In business negotiations, we sometimes face the task of dealing with difficult people—those who seem to pick fights, hold offensive views, or rely on hard-bargaining tactics. Some of us naturally turn away from such difficult negotiations. Others choose to try to overlook or overcome the flaws they see in potential negotiating partners.
Republican Congressman Steve Scalise of Louisiana falls into the latter category. According to Scalise’s friends and associates, “He will go anywhere, and talk to anyone,” writes Jason Horowitz in a recent profile of the representative in the New York Times.
Scalise’s apparent willingness to negotiate and communicate with anyone has had pros and cons. On the one hand, after joining the house in 2008, he climbed the ladder to become the House “whip”—as the third-ranking Republican—thanks in good part to his ability to forge connections and build relationships. The 49-year-old Scalise is known as a moderate conservative who has built a reputation as a bridge-builder between House Speaker John Boehner and far-right Republicans.
But Scalise’s seeming desire to seek common ground with virtually anyone has also gotten him into trouble. Late last year, the news leaked that in 2002, Scalise had addressed a group of white supremacists affiliated with former Ku Klux Klan leader David Duke. At the time, Scalise was a Louisiana state legislator who lived next door to Kenneth Knight, Duke’s top aide, near New Orleans. Knight says that Scalise agreed to give the brief opening speech at a conference as a favor to him, according to the Washington Post.
Scalise has said he did not know at the time that he was addressing a group of racists and neo-Nazis. Knight agreed that this was probably the case, though he told the Post that Scalise “knew who I was, but I don’t think he held it against me.” No other evidence exists that Scalise holds bigoted views or supports racist groups; his former colleague in the Louisiana legislature, Representative Cedric Richmond, told the Times that Scalise does not have “a racist bone in his body.”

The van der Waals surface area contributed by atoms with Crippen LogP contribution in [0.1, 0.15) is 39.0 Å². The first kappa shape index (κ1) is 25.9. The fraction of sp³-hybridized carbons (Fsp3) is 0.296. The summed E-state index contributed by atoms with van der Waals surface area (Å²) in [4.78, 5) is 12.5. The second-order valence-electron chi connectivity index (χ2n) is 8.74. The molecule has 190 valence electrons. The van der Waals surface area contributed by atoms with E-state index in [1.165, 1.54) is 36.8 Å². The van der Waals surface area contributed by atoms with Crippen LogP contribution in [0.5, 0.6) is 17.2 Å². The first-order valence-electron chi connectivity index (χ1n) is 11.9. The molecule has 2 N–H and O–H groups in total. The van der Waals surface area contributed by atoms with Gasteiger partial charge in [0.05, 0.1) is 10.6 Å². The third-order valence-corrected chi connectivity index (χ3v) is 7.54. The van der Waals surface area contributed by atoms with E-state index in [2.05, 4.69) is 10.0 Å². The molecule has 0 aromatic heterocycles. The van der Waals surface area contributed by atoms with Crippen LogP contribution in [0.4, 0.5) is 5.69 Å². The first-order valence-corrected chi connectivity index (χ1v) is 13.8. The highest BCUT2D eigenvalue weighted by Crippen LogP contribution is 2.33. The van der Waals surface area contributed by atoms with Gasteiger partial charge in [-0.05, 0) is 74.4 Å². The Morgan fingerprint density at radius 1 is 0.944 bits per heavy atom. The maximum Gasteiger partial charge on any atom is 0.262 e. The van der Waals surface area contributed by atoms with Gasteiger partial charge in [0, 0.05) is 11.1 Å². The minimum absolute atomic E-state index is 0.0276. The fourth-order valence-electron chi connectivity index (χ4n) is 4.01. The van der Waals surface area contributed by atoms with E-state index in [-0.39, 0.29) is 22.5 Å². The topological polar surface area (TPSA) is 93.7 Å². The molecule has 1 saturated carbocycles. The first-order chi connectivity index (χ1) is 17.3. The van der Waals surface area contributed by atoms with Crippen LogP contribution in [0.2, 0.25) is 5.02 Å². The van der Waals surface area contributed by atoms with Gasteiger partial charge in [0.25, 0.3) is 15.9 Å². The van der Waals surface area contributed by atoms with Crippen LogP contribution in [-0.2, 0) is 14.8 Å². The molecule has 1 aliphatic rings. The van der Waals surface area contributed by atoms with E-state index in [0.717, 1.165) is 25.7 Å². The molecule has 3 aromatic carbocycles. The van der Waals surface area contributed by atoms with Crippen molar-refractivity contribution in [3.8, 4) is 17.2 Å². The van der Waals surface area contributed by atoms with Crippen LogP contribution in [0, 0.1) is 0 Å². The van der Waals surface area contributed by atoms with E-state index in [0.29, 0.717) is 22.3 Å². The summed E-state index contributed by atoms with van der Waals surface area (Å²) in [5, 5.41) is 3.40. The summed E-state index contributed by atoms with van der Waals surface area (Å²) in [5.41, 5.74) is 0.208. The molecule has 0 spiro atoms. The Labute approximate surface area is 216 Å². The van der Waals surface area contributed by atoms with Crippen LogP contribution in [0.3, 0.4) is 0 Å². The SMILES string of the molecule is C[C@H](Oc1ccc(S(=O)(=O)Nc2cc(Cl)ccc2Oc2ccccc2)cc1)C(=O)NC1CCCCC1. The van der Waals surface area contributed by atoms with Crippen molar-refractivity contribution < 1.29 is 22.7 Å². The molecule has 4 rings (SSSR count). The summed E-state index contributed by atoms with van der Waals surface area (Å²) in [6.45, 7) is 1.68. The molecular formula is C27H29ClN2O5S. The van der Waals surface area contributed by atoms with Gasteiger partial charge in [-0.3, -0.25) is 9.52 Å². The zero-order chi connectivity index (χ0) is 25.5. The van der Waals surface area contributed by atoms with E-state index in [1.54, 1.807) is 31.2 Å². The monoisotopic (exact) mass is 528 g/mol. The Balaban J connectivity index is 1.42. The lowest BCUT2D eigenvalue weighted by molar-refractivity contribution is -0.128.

Whatever the true facts of the incident, it raises the broader question for leaders and negotiators handling tough situations: Should we engage with or shun people whose views we abhor?
In his 2010 book Bargaining with the Devil: When to Negotiate, When to Fight (Simon & Schuster, 2010), Program on Negotiation Chair Robert Mnookin analyzes this common dilemma. He notes that honor, integrity, and identity can and should be significant factors when we are deciding how to deal with difficult people whom we believe to be repugnant. But because such emotional, moral judgments tend to arise from the intuitive side of the brain, they deserve greater scrutiny. Moral judgments should “involve an interaction between intuition and analysis,” writes Mnookin.
Related Article: Nelson Mandela – Lessons from a “Master” Negotiator